It has been a rough year for print publications in fashion, beauty and lifestyle.
There have been widespread layoffs at publications, both for print and digital teams, as magazine giants Condé Nast, Hearst, Time Inc. and Meredith have looked to cut costs, centralize content creation and invest in digital, amid slumping newsstand sales and ad spending in the medium. In some cases, print titles have closed altogether, including Conde Nast’s Lucky magazine, which shuttered last year. More recently, the publisher announced it will also close its health and wellness print title, Self, early next year.
“It’s been a year of transition and reinvention for print,” said Peter Kreisky of Kreisky Media Consultancy. “Historically, each title would have a full roster of people dedicated to the title, and they can’t afford to do that anymore,” he said. “They’ve realized they can share people across titles without losing their uniqueness and quality.”
Companies are creating teams to work across multiple brands on generic content like horoscopes, travel stories and makeup tips, while leaving titles to differentiate themselves with photographs, narratives and the ability to identify fashion trends, he said.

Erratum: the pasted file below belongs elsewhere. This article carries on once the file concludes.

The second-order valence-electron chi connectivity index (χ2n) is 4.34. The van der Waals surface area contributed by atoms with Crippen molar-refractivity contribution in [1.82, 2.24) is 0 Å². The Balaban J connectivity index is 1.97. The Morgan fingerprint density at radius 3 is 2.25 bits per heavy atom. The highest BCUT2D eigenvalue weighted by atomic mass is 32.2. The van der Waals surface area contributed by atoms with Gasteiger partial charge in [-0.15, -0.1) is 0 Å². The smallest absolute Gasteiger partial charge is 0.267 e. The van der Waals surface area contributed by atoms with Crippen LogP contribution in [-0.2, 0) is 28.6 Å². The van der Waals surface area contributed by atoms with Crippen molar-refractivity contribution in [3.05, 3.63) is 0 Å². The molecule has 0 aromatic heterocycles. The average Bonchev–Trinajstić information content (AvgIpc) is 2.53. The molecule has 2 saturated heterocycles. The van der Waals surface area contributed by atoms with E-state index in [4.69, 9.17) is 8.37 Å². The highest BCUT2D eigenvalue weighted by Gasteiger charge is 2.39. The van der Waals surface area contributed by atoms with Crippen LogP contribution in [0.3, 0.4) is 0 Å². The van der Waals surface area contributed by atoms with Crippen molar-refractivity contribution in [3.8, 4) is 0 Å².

At the same time, publishers are reinventing themselves on social media. From Facebook Live to Instagram Stories to Snapchat Discover, publishers are experimenting with new platform features.
Here’s a closer look at four key trends that have shaped the fashion media landscape this year.
Cutting back in print
Statistics paint a grim picture for the U.S. magazine industry. Magazine sales in the U.S. have continued to fall since 2014. In the third quarter of 2014, 112.6 million magazines were sold, compared to just 84.7 million in the second quarter of this year, according to Statista. Ad revenues for magazines and newspapers are also expected to fall by 5 percent this year, while digital ad spending in general is predicted to increase from $68.8 billion in 2016 to $105 billion in 2020, according to e-marketer.
When it comes to individual publications, Condé Nast’s Teen Vogue ditched the traditional single editor-in-chief and appointed a leadership team of three, which signaled digital and print were equally important. In November, the glossy announced it would scale back its print publications from nine to four issues per year as of 2017. It also folded its business operations into Vogue this year.
More recently, Teen Vogue’s sibling Self magazine announced it will cease its print publication in February, resulting in 20 lost jobs, according to WWD. Self.com will continue.
While print is scaling back, it’s becoming a more premium product with an increased page size and price. Condé Nast–owned GQ, for example, has increased its newsstand price to $6.99, and it plans to raise its March, September and December issues to $7.99. It also launched GQ Style this year, a spinoff that was born on social media and evolved into a quarterly print publication and website. Vogue also raised its cover price by one dollar to $6.99—other than its September issue, which it increased to $9.99—and it slightly increased its size. Hearst’s Elle magazine has also increased in size by one inch.